Posted by wcmlibrary on December 20, 2012
One of the many plus points about working at the Library is the great people you meet. Today we’ve just had Malc and Bill drop by. I’ve not got spare cash to give you, says Malc, but I have got time. Here’s an audio CD version of ‘The Manchester Man’ – I’ve recorded it myself and I’ve just started selling it for a fiver, all proceeds to the Library, here’s £50 and a load of CDs you can sell here.
Festive greetings and virtual mince pies to Malc and Bill, to everyone who’s volunteered their time and cheer here over the year, and to all our many generous supporters. You’re the antidote to today’s world of harshness and meanness, and it’s a pleasure to know you.
Lynette Cawthra, Library Manager
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Posted by wcmlibrary on December 17, 2012
It’s always great to see our material being used in imaginative and unusual ways. Recently two artists, Ruth Beale and Amy Feneck, have used some of our books and pamphlets in an exhibition in London’s Jerwood Space, ‘Money Money Money’.
Photo by Hydar Dewachi
Alongside the exhibition they ran study groups, with the aims:
To think about money – what it means and how it works
To examine both historical precedents and contemporary experience
To promote independent and non-hierarchical learning
To think about how we might engage and intervene with capitalism.
Participants included William Kherbek, who taught an Economic Literacy course at the Bank of Ideas, part of Occupy London.
Photo by Hydar Dewachi
Amy and Ruth also ran a skill swap bazaar, creating an alternative, moneyless economy within the space inspired by Robert Owen’s Equitable Labour Exchange. Swaps offered included street dance and bicycle repairs.
The final work made a result of doing the show was The Alternative School of Economics, which was launched at an event during the last week of the exhibition. We look forward to hearing more about this, and about Ruth and Amy’s future plans, in the New Year. More info about the exhibition is at http://blog.jerwoodvisualarts.org/
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Posted by wcmlibrary on December 14, 2012
We certainly feel we have a cornucopia of them. Recently arrived from Tenerife, the collection of Peter Carter has been divided between ourselves and the People’s History Museum, and our share arrived in the Library last week.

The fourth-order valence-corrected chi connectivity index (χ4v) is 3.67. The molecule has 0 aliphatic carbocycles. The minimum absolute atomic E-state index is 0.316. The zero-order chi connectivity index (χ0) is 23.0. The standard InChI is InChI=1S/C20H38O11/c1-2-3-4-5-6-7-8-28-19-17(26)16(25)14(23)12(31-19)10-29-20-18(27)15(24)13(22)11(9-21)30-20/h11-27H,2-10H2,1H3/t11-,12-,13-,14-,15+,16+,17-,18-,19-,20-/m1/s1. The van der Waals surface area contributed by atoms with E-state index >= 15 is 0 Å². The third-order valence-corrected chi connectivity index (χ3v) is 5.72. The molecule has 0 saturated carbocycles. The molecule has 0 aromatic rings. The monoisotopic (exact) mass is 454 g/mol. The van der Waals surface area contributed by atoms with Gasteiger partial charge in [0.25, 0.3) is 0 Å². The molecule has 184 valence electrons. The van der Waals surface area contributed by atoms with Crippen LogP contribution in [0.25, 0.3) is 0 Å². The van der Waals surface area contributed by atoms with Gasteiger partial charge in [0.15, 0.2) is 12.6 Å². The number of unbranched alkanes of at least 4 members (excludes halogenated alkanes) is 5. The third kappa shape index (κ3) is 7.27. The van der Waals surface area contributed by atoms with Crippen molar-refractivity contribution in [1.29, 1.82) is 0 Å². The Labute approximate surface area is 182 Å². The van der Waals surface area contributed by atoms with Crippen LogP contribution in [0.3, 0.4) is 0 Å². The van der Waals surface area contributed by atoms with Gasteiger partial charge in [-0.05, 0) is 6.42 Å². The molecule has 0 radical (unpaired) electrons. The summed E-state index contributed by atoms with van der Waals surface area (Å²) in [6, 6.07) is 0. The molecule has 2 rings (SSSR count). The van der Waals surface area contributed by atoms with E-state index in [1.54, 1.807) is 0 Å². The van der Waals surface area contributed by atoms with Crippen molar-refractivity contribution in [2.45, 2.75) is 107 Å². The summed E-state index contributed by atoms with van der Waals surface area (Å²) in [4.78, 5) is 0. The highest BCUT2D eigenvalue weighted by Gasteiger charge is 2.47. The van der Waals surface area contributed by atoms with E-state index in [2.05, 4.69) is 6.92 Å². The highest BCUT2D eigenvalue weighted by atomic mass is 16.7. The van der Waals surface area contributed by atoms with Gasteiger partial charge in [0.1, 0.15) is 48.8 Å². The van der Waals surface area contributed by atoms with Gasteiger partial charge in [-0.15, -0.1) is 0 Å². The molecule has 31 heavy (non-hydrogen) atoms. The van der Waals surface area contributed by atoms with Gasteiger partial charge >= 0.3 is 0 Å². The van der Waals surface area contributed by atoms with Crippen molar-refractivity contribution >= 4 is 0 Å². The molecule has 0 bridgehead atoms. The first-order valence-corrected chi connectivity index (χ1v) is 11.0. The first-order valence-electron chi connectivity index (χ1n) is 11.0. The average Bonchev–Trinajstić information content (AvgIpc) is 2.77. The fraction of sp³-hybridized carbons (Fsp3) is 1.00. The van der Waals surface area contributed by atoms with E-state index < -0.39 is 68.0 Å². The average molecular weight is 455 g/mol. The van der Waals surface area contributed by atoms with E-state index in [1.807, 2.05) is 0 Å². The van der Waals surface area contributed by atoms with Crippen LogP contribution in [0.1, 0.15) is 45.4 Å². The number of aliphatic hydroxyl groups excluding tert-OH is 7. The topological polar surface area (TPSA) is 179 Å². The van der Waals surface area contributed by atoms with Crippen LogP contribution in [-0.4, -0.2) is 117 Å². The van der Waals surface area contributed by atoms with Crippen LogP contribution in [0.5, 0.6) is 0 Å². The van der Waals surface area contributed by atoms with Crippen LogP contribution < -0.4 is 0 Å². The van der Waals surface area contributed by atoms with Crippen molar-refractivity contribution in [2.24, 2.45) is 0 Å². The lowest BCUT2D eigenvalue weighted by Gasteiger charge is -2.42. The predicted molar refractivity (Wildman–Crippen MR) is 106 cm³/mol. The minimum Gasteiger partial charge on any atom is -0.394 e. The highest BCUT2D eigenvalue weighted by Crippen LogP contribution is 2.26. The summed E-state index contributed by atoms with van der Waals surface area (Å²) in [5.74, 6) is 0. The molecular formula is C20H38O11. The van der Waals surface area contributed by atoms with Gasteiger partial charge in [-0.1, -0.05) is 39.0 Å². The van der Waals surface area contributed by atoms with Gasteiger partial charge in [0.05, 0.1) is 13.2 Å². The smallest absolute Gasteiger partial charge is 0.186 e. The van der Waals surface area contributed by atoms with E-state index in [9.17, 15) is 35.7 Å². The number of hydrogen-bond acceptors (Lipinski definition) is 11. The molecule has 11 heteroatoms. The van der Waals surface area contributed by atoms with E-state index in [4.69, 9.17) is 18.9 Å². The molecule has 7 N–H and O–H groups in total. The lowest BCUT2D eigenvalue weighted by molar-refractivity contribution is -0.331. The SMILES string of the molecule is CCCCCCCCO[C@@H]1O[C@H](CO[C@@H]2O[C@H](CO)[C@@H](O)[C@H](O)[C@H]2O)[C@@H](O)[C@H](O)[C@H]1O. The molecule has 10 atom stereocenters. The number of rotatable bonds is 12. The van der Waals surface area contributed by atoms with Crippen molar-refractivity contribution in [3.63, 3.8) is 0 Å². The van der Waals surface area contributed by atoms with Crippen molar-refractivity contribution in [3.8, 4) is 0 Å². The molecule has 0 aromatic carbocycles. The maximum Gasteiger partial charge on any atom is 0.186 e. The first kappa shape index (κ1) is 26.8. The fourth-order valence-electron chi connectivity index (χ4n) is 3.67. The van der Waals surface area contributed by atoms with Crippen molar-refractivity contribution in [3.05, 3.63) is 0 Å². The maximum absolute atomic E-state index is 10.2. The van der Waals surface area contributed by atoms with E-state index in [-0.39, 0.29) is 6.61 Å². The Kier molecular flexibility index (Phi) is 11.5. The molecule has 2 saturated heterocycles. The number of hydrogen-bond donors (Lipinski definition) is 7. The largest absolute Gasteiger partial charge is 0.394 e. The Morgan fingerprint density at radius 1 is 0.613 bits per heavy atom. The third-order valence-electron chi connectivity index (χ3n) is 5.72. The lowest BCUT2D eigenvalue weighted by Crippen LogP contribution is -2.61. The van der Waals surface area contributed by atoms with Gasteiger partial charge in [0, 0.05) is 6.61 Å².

From the Railway Women’s Guild to the Hebdenite proudly surveying a marvellous piece of engineering (pictured), the organisations and individuals represented by this material are extensive, and we are delighted to offer it a home. Nineteenth century trade unions certainly took their membership certificates seriously, and the visual imagery in these items is rich in detail.
Peter’s collection was many years in the assembling, and though we’re sure it was an enormous wrench for him to part with it we are enormously grateful to him for sending it to Salford/Manchester.
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Posted by wcmlibrary on December 4, 2012
My name’s Neil Dymond-Green and I’ve taken on the role of co-ordinating the Invisible Histories project from Carrie Gough (who has done an excellent job in setting up the project and who we all wish well for her new job in Wigan).
This is my third week and I feel like my feet have hardly touched the ground – in a good way, of course!
We’ve had three interviews in the last two weeks with people. We’ve been lucky enough to have one interviewee from each of the former workplaces which are at the core of our project: Agecroft Colliery, Ward and Goldstone Ltd and Richard ‘Dickie’ Haworth’s Mill.
We’ve heard some really interesting memories and anecdotes from our interviewees and we’re sure we’ll hear many more as our brilliant team of volunteers continue to interview other former employees of these workplaces. And we’re still looking for people to be interviewed, so if you used to work at one of these workplaces (or know someone who did), please do get in touch: neil.dymond-green @ wcml.org.uk or 0161 736 3601.
In addition to getting to grips with the project and finding out about all the resources we have in the library, I’m also heading across the road this week to plunder the treasure trove which is the Local History Library. I’ve also been fortunate enough to take part in a condensed version of the Oral History training which our volunteers have done, which certainly got me thinking.
Ward and Goldstone Ltd, Frederick Rd
In the next few weeks, I will also be meeting up with the school we’ve enlisted to help us with the ‘Radio Ballads’-style podcast we will be making as a later part of this project. It will be really interesting to see how we can involve local young people in learning about the important industrial past of Salford. I’m also really looking forward to see how their creativity will come to life when creating music for the podcast.
All images courtesy of Salford Local History Library
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